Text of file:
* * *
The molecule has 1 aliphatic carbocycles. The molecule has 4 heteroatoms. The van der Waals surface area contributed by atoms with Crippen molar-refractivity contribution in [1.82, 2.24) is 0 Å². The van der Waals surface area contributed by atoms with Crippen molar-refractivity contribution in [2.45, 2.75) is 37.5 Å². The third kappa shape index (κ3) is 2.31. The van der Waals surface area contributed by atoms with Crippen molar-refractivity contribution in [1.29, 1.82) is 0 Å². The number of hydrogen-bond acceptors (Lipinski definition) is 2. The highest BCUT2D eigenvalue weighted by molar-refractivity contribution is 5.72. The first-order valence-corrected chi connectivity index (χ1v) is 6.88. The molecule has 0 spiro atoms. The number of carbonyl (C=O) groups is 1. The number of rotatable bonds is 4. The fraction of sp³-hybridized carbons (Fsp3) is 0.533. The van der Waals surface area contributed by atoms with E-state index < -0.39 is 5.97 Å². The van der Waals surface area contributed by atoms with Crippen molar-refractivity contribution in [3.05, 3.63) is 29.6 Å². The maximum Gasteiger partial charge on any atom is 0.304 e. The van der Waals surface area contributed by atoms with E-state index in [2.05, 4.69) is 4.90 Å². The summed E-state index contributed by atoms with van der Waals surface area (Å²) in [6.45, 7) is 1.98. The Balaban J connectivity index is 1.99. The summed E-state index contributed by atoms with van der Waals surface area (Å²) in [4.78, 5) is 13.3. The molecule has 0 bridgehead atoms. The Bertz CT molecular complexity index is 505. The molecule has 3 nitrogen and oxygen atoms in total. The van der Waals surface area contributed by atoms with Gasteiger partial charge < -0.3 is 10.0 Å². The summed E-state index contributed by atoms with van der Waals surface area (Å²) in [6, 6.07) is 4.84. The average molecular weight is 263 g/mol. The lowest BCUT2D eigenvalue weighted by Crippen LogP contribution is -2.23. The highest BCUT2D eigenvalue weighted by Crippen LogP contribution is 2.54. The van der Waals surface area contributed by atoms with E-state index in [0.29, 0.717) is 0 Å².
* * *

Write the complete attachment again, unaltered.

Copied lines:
The molecule has 1 aliphatic carbocycles. The molecule has 4 heteroatoms. The van der Waals surface area contributed by atoms with Crippen molar-refractivity contribution in [1.82, 2.24) is 0 Å². The van der Waals surface area contributed by atoms with Crippen molar-refractivity contribution in [2.45, 2.75) is 37.5 Å². The third kappa shape index (κ3) is 2.31. The van der Waals surface area contributed by atoms with Crippen molar-refractivity contribution in [1.29, 1.82) is 0 Å². The number of hydrogen-bond acceptors (Lipinski definition) is 2. The highest BCUT2D eigenvalue weighted by molar-refractivity contribution is 5.72. The first-order valence-corrected chi connectivity index (χ1v) is 6.88. The molecule has 0 spiro atoms. The number of carbonyl (C=O) groups is 1. The number of rotatable bonds is 4. The fraction of sp³-hybridized carbons (Fsp3) is 0.533. The van der Waals surface area contributed by atoms with E-state index < -0.39 is 5.97 Å². The van der Waals surface area contributed by atoms with Crippen molar-refractivity contribution in [3.05, 3.63) is 29.6 Å². The maximum Gasteiger partial charge on any atom is 0.304 e. The van der Waals surface area contributed by atoms with E-state index in [2.05, 4.69) is 4.90 Å². The summed E-state index contributed by atoms with van der Waals surface area (Å²) in [6.45, 7) is 1.98. The Balaban J connectivity index is 1.99. The summed E-state index contributed by atoms with van der Waals surface area (Å²) in [4.78, 5) is 13.3. The molecule has 0 bridgehead atoms. The Bertz CT molecular complexity index is 505. The molecule has 3 nitrogen and oxygen atoms in total. The van der Waals surface area contributed by atoms with Gasteiger partial charge < -0.3 is 10.0 Å². The summed E-state index contributed by atoms with van der Waals surface area (Å²) in [6, 6.07) is 4.84. The average molecular weight is 263 g/mol. The lowest BCUT2D eigenvalue weighted by Crippen LogP contribution is -2.23. The highest BCUT2D eigenvalue weighted by Crippen LogP contribution is 2.54. The van der Waals surface area contributed by atoms with E-state index in [0.29, 0.717) is 0 Å².